You can’t see, taste or smell them but aflatoxins can be present in everyday dried staples. And with COVID-19 and global warming impacting crop production and storage, they are on the rise.
During the month of April 2021, there were 22 RASFF (Rapid Alert System for Food and Feed) alerts for aflatoxins appearing in foodstuffs at EU border checks. These included hazelnuts from Turkey, pistachios from Iran, chilli powder from India and peanuts from Argentina — illustrating the global scale and rising prevalence of aflatoxins on imported goods. Let’s be clear this is not a new problem. In 2019, aflatoxins in nuts was the most frequently reported issue in food checked at EU borders.
What are aflatoxins and why should we be concerned?
Aflatoxins are highly-toxic substances produced by moulds or fungi such as Aspergillus flavus and Aspergillus parasiticus, which grow on crop products like maize, millet, peanuts, rice and wheat.
What makes them particularly challenging for food manufacturers is that they are virtually undetectable without specialist scientific equipment. They are also hard to destroy and can survive most common production processes. This makes the continuous monitoring of aflatoxin levels essential to food safety.
Although naturally occurring, aflatoxins are extremely hazardous to health. They are potent carcinogens and may affect all organ systems, especially the liver and kidneys. They thrive in warm, wet conditions especially if crops are harvested and stored incorrectly. And, if animal feeds are infected, the toxin can cross over into the animal-source food chain, creating increased risk for recall and growing costs of wastage and destruction.
How can manufacturers minimise the risk?
Constant research into chemical and biological control methods are helping to reduce the risk from field to table. This includes irradiation and ozone fumigation on dried goods and the use of materials like biopolymers and biodegradable plastics on crops. Food manufacturers are also fighting back by continuing to innovate and improve food storage and packaging.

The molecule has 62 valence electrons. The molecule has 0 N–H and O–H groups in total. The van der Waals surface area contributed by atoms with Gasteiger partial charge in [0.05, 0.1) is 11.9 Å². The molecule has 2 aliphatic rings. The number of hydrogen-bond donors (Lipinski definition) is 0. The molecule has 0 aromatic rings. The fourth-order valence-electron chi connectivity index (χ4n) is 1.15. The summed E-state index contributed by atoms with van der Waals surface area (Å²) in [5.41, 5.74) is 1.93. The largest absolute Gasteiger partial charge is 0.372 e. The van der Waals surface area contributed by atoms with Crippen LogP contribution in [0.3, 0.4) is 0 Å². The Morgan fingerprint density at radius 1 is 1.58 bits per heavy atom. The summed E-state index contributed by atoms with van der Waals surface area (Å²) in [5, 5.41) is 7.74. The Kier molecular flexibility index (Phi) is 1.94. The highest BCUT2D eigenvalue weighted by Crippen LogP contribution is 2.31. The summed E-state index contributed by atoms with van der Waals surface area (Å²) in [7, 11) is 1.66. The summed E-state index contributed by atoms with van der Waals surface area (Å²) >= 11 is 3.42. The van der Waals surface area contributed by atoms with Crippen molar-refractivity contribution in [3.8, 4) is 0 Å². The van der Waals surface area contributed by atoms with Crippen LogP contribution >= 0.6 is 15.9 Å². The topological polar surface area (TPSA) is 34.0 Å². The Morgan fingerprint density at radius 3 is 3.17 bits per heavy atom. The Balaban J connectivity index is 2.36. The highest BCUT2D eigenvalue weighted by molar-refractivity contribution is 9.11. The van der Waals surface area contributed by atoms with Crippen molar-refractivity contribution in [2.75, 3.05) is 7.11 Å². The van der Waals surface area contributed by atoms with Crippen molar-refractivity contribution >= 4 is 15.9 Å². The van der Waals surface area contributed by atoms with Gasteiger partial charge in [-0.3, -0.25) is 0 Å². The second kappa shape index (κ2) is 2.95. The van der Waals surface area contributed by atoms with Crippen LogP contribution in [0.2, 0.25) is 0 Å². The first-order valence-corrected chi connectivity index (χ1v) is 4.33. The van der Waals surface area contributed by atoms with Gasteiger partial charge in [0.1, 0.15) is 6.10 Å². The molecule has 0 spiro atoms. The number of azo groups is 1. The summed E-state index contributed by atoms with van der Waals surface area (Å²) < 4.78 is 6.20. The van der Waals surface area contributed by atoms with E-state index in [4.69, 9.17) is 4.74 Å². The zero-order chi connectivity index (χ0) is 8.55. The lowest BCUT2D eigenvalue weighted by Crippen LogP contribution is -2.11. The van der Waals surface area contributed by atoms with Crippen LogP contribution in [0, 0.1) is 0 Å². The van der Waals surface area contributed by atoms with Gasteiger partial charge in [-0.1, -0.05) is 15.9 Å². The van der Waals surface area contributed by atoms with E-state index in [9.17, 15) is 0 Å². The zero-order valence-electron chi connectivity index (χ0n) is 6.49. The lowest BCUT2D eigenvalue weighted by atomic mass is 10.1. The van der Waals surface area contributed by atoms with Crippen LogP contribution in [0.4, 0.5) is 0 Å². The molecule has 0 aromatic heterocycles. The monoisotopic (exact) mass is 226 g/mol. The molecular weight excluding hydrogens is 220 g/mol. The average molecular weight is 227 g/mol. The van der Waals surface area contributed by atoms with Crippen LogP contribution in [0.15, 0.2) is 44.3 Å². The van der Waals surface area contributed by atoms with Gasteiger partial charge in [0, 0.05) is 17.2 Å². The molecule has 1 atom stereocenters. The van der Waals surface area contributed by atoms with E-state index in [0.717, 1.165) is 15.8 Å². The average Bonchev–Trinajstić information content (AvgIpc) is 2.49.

Manufacturers must remain vigilant and keep aflatoxins out of their supply and manufacturing chains. That means ensuring their own suppliers adopt best practices at all times, including performing rigorous testing and quality controls on all food supplies and ensuring stringent supplier quality control measures and reviews.
Despite all the mitigating practices in place, aflatoxins remain elusive and hard to eradicate, as a recent international pet food recall shows. To this end, food producers must always have a comprehensive and tested recall/remediation plan ready in case contaminated products reach the market.
What other measures are in place?
Many countries have implemented strict regulations for aflatoxins levels in imported food and feed. Just recently, the European Commission announced that it was tightening up measures on specific products entering from non-EU countries. These were being subjected to a temporary increase in official border checks, in some cases from 10% to 50%.
With heightened vigilance, we can expect even more alerts and potential recalls from this hidden danger in the months ahead. Therefore, it is vital that food producers remain alert and undertake the changes required to ensure they are meeting all food safety measures at all times.
To learn more about the rise and fall of recall trends and to acquire knowledge about how to plan for one, download our first edition of the 2021 recall index report.